Hong Kong Christian Service

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Issue 010
2015 November

Pressing need to rebuild the rental market

As at the end of September 2015, there were 28.5 million applications on the public rental housing (PRH) waiting list while there is a significant amount of low income families living in partition units, factories, pig sties and coffin rooms waiting for their turn. This phenomenon reflects the insufficient supply of public housing and the unmet rental needs of low income families. The departments concerned should conduct a comprehensive review of the rental policy in response to the needs for rental housing.

Increase rental housing supply

Property vacancy (note 1) has always been criticised. In 2013 the government had attempted to introduce vacant property tax to tackle with hoarding and profiteering, speculation, and those owners who are waiting for a good price to sell their properties. However, this was withdrawn as the vacancy, as pointed out by the department concerned, was low. The department concerned has always been considered slipshod in their statistical calculation of vacancy.It is then difficult for the general public to understand why the government does not increase developers’and investors’cost through the introduction of vacancy property tax which in turn might encourage investors to rent out their properties.

Rent control and security of tenure

Apart from increasing supply of rental housing, security of tenure (note 2) is another effective means to reconstruct the rental market. The departments concerned should conduct research into rent control and security of tenure and make recommendations. Even though there are successful and unsuccessful overseas examples,the government was seen as biased on this matter as much emphasis was put on unsuccessful cases in past reports.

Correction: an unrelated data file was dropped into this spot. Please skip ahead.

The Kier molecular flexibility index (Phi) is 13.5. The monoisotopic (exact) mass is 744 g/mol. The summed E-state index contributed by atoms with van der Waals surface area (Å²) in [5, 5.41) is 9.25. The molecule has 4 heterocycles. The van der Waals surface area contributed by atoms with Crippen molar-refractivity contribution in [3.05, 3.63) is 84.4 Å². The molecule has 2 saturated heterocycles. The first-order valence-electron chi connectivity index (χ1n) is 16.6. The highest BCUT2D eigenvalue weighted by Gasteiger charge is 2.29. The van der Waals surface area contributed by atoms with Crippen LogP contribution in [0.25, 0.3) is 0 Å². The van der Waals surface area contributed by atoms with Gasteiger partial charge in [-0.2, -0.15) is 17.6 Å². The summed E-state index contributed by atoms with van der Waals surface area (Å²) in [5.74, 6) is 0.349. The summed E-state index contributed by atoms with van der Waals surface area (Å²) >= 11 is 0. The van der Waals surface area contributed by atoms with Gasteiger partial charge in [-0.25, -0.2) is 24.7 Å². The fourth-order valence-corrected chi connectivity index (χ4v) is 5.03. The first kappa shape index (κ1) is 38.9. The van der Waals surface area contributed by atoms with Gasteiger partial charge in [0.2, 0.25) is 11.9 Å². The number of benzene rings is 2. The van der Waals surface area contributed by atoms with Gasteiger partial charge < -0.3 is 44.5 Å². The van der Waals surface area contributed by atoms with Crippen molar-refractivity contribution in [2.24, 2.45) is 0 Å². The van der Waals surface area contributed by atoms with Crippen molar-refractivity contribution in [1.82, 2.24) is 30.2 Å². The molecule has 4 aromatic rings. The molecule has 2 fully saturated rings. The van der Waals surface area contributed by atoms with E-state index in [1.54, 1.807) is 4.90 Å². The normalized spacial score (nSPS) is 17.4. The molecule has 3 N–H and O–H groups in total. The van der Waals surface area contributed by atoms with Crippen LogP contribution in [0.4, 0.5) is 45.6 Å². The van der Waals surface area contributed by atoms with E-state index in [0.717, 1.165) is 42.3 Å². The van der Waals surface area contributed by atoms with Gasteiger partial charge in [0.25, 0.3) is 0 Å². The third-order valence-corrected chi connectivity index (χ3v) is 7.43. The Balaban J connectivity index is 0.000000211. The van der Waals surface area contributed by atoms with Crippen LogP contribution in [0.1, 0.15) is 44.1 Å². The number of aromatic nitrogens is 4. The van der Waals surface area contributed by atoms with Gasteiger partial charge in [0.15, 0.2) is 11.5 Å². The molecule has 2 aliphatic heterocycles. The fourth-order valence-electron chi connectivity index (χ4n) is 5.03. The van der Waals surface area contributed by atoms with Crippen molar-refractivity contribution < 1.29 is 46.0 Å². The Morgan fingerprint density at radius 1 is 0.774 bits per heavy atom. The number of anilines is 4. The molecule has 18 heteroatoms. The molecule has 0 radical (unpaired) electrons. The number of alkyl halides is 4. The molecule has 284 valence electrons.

The percentage increase of rent has become unaffordable for most of the people. Fluctuations follow the economic cycles. If so, why the government does not make use of its 2003 rent control (note 3) experience and use successful overseas examples to formulate a control policy suitable for Hong Kong?

Housing policy is not just strategies about land development and supply, the government should consider how to allocate the land fairly, how to balance the investment value of domestic property against the real need of living, and how to make the best use of our housing resources etc. Under such an atmosphere of commercialisation of domestic properties,if the government thinks it can still rely on the market activities to protect rental market,it is just self-deception. Apart from rebuilding the rental market as mentioned above, the government could also embrace open-mindedness to an alternative style of living, such as“Light Home”a housing scheme by Lightbe (a social enterprise), to encourage conscientious owners to offer opportunities for grass root families. Domestic housing is a daily necessity for the general public which needs determination from the government to solve the housing problems in Hong Kong.


Note 1:
according to Rating and Valuation Department, private units in 2014 the vacancy was 3.8%, (43,263 units). Local bodies, however, based on the data of Census and Statistics Department, pointed out that people living in private units is 9.7% less than the number of private units.

Note 2:
In 1981 the government had drawn up security of tenure during which there was an acute shortage of domestic units, therefore individual owners had greater bargaining power and could increase the rent upon renewal of tenancy agreement, therefore the government introduce rental control to protect the rights of the tenants, unless the owner can give strong reasons (such as reconstruction, self-use, rent arrears) otherwise the owners cannot refuse renewal of contract in general.

Note 3:
Rent control and security of tenures were withdrawn completely in 1998 and 2004 respectively.

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